Ee sala cup namdu: How WPL is a gamechanger for girls and sport - Hindustan Times

Ee sala cup namdu: How WPL is a gamechanger for girls and sport

Mar 24, 2024 08:46 PM IST

If ever proof of possibility was needed, it was provided by WPL 2024. Its success is a pivotal moment that will inspire a countless girls to just play.

For Ananya Upendran, the pivotal moment came on the opening night of Women’s Premier League (WPL) when Mumbai Indians beat Delhi Capitals with a last ball six by Sajeevan Sajana.

New Delhi: Royal Challengers Bangalore players celebrate with the trophy after winning the WPL-T20 final cricket match against Delhi Captals at the Arun Jaitley Stadium, in New Delhi, Sunday, March 17, 2024. ((PTI)
New Delhi: Royal Challengers Bangalore players celebrate with the trophy after winning the WPL-T20 final cricket match against Delhi Captals at the Arun Jaitley Stadium, in New Delhi, Sunday, March 17, 2024. ((PTI)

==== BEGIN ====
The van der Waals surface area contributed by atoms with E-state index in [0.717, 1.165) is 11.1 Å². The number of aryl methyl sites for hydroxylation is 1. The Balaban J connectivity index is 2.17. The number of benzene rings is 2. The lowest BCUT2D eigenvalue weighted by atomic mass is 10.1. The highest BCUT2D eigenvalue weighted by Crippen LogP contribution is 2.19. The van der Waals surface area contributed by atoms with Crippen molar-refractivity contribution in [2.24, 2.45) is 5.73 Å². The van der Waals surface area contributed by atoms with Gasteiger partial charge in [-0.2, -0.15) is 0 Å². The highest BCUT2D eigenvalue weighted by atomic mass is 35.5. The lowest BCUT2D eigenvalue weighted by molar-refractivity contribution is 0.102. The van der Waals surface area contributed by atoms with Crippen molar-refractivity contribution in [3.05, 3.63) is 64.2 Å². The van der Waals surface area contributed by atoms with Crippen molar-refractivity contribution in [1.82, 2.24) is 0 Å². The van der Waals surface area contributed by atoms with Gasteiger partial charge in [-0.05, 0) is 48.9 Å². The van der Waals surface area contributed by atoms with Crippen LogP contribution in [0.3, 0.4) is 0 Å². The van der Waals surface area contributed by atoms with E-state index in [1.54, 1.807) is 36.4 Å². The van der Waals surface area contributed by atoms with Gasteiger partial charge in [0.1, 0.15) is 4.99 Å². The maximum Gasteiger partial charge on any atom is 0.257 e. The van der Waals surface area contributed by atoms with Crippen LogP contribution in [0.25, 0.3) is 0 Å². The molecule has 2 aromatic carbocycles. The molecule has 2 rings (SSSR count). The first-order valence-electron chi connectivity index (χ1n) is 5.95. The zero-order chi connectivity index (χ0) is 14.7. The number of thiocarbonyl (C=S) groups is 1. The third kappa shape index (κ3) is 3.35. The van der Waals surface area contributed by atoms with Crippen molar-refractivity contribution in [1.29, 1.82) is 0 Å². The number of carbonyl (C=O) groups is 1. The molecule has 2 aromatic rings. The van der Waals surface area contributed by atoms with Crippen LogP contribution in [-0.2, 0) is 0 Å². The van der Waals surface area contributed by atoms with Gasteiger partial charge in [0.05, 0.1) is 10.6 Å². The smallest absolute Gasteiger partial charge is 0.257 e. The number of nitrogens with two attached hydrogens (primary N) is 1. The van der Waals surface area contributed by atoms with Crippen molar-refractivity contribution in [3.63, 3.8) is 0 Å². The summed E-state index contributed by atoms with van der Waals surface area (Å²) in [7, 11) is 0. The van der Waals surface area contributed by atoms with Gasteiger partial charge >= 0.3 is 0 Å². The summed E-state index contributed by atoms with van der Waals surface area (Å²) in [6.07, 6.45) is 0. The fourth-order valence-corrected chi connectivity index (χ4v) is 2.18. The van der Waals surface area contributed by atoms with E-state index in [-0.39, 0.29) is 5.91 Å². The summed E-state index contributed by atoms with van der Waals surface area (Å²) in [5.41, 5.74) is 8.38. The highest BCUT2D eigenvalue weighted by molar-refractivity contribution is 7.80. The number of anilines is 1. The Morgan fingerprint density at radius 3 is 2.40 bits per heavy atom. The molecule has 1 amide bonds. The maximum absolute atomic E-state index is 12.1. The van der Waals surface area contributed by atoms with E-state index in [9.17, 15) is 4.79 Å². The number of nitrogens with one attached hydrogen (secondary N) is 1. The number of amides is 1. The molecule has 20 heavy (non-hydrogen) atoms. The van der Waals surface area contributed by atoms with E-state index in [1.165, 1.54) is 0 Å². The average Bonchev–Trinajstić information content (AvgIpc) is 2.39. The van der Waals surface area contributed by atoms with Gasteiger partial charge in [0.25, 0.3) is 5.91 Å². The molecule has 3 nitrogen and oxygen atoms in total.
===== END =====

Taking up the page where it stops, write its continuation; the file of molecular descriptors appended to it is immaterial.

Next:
The uncapped 29-year-old from Wayanad “had been on the circuit for 10 years, on the verge of letting go,” says Upendran, a former state-level player who now heads GoSports’ Equal Hues Cricket Excellence programme. “And here she was, proof that given an opportunity, women can play high quality cricket.”

Proof is what WPL 2024 was all about. Proof that women can play. Proof that people want to watch them play. Proof of excellence. Proof that sport gives girls the freedom to be strong, muscular and forthright. Proof that all a girl needs is opportunity.

If you ever needed an ad for why women should play, this is it: The second season of WPL.

[Watch here]

The sheer joy of the Royal Challengers Bangalore players after they beat Delhi to be crowned queens. The tears. The dancing. The goofiness. The joy. The hugging and camaraderie. And, beyond the team, the jubilant crowds, even in Delhi where 29,000 fans packed the stadium and chanted RCB despite the loss of their team. People in Bengaluru gone mad; the women have done what the men haven’t in 16 years, bringing the trophy home.